QE has won the State Secondary School of the Year award twice before, in 2001 and 2007. “With The Sunday Times Schools Guide and the Parent Power rankings remaining highly respected and influential within the education sector, we believe this triple success to be a rare achievement indeed,” the Headmaster said.

“This 2022 award will take us up to the start of our 450th anniversary year in 2023 and demonstrates that our shared vision, set out in our current School Plan, of ‘building on distinction’ is highly appropriate.

“With the challenges that all schools have faced over the past 20 months, the award comes as a welcome boost, and one that I think is well-deserved for the tireless and tenacious work put in by boys and staff.”

“I would add that, with public examinations cancelled over the past two summers, I understand Parent Power’s decision to base its rankings on 2017–2019 results. Yet while it is true that 2020 and 2021 results were achieved under very different conditions, we have strong internal evidence that the boys have been maintaining our very high standards and have progressed very well, despite the pandemic.”

Parent Power, The Sunday Times Schools Guide 2022 has been published online for subscribers this morning and will appear in a special supplement in this weekend’s Sunday Times.


Places of honour: new School Captain and 2022 prefect team named

QE today announced its biggest-ever prefect body – 120 sixth-formers led by the 2022 School Captain, Theo Mama-Kahn.

Theo, pictured centre, and his two Senior Vice-Captains, Ansh Jassra (right) and Antony Yassa will take over at the start of the New Year at the helm of a Year 12 team that includes Vice-Captains, House Captains, Deputy House Captains and Prefects.

Headmaster Neil Enright said: “My congratulations go to all who have been appointed to this, our largest-ever group, reflecting the current size of our Sixth Form. There were very many strong candidates.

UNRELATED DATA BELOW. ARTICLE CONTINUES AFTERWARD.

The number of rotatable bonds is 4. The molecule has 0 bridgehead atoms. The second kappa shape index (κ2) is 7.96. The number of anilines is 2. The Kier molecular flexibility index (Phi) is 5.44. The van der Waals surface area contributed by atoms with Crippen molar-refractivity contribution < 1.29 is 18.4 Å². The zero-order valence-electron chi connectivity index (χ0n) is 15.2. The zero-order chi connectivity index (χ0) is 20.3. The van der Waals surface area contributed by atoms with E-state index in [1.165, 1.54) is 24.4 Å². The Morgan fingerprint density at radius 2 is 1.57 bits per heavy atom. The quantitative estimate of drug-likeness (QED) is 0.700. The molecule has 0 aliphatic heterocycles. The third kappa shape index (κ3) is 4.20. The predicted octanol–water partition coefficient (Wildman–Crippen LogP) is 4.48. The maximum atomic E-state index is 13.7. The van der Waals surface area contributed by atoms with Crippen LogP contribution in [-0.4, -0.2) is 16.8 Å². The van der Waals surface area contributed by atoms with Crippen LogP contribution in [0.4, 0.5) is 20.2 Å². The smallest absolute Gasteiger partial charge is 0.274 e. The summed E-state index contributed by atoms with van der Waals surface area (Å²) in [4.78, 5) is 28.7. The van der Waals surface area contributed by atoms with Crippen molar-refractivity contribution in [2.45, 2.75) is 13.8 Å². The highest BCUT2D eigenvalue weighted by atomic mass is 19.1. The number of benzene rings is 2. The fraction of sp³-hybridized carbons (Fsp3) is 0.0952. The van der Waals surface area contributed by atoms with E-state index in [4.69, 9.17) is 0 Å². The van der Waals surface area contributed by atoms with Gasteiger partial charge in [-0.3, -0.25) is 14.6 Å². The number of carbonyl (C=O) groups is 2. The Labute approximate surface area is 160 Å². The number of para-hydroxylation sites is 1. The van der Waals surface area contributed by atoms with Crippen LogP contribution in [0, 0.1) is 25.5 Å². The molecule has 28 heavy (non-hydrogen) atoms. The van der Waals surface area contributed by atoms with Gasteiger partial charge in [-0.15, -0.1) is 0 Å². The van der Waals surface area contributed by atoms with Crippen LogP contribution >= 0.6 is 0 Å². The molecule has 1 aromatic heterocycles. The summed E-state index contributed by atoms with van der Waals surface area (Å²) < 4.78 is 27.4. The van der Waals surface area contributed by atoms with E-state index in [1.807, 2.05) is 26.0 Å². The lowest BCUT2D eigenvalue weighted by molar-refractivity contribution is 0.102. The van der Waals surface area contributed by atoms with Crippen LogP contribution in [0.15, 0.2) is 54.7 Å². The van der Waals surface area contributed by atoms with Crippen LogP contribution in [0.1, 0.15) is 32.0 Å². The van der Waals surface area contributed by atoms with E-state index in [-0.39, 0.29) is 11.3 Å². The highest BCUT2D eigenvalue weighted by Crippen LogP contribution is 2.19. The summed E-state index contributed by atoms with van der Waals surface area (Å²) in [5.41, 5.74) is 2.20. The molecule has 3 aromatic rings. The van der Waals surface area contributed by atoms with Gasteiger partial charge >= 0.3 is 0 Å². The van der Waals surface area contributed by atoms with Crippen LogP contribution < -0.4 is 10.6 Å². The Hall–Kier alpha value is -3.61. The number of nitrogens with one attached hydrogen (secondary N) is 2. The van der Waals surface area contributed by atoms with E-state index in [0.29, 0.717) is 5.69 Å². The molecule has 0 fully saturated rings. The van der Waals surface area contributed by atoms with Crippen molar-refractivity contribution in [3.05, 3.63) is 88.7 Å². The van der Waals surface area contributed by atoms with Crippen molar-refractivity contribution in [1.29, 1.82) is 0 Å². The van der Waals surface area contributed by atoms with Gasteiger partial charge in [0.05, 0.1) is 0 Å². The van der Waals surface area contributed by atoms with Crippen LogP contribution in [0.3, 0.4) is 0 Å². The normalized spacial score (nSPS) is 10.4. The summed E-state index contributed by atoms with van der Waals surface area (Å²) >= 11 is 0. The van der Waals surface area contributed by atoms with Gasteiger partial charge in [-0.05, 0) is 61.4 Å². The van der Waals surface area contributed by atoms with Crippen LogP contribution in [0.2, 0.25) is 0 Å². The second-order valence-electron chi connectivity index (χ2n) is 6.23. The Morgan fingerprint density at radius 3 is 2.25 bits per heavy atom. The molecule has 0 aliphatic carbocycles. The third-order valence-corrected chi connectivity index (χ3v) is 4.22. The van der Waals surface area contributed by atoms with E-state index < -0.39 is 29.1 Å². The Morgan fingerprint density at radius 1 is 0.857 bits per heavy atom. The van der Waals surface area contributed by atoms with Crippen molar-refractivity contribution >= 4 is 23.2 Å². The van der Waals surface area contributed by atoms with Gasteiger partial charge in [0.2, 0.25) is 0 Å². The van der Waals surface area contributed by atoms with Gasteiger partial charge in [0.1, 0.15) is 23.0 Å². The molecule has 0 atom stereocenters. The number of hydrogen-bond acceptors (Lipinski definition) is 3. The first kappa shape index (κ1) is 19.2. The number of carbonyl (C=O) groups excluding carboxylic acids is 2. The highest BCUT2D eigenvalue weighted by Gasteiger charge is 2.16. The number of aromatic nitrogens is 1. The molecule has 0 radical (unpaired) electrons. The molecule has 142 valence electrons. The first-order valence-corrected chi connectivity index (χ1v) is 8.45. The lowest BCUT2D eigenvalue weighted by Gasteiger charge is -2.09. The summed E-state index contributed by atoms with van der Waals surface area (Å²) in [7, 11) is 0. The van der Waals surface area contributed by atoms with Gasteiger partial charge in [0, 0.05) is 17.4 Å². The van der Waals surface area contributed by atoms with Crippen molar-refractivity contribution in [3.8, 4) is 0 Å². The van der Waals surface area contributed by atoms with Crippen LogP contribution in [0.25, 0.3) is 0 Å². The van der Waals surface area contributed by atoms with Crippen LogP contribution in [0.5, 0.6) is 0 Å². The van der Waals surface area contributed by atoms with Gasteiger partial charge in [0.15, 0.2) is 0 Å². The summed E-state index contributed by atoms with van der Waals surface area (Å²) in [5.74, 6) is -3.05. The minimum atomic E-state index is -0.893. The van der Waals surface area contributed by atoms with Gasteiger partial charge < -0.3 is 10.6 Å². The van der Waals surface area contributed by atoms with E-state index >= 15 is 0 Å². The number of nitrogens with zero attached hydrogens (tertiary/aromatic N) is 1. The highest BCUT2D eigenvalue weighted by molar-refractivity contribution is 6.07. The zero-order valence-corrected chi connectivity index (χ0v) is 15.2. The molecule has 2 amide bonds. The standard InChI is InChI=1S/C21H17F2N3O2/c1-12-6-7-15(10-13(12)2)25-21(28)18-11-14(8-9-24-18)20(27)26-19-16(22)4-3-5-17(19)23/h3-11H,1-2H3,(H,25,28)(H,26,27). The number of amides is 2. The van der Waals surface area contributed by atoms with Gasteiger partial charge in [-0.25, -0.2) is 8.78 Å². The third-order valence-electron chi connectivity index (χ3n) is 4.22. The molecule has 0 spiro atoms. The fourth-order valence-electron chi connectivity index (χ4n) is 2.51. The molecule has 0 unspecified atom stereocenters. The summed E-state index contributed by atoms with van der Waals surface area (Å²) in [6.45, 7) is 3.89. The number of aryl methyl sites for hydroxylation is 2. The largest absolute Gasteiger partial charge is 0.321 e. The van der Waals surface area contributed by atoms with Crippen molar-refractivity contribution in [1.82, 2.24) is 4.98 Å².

“To be named in such positions at this School represents a significant honour and is reflective of the standing in which they are held by their peers and staff. They serve as role models and ambassadors for QE and our shared values. The prefect roles are aligned with the development priorities in our 2021–2025 School plan; these senior students thus make a lasting contribution, assisting us in our progress as an organisation.

“It was no surprise to see Theo, Ansh and Antony emerge out of the prefect selection process ­- all are hugely talented, hard-working, and epitomise what it means to be ‘confident, able and responsible’,” Mr Enright added. “They are each role models in their own way for other QE boys, whilst they complement each other well with their differing personalities.

“Their ability to take on the leadership responsibility that these roles bring with them cannot be questioned. Already, they have each demonstrated that they can juggle significant extra-curricular involvements with academic study at an impressive level.”

Mr Enright also thanked the outgoing 2021 School Captain, Siddhant Kansal, and his team. “During another disrupted year, they coped admirably with the vicissitudes of leading in the midst of a pandemic, and successfully made an impact in a number of areas of School life.”

Assistant Head (Pupil Development) Michael Feven detailed the attributes and accomplishments of the new Captain and his Senior Vice-Captains.

“Theo is notable for his altruism: he is kind and enjoys selflessly helping others. He is a star of the Music department, with wide involvement in a number of ensembles, including one which he leads. At this year’s Senior Awards Ceremony, he not only won an impressive trio of prizes – for Music and Geography and a year-group award for overall commitment – but also entertained the audience with a trumpet voluntary. In addition, he is a one of our eco representatives and helps out in the French & German clinics.

“Ansh is a hard-working, determined and focussed individual. He gives up his own time to tutor Mathematics to youngsters in deprived areas, while also running clinics in Maths and German here, and he has enjoyed success with LAMDA public speaking awards.

“Antony is outgoing and confident: he will undoubtedly bring new ideas to the group. Like Theo, he is heavily involved in Music, having sung in the School Choir and Chamber Choir for a number of years. He also exemplifies the School’s ethos of service: he is intending to work at an old people’s home as part of our Sixth Form Voluntary Service Programme.”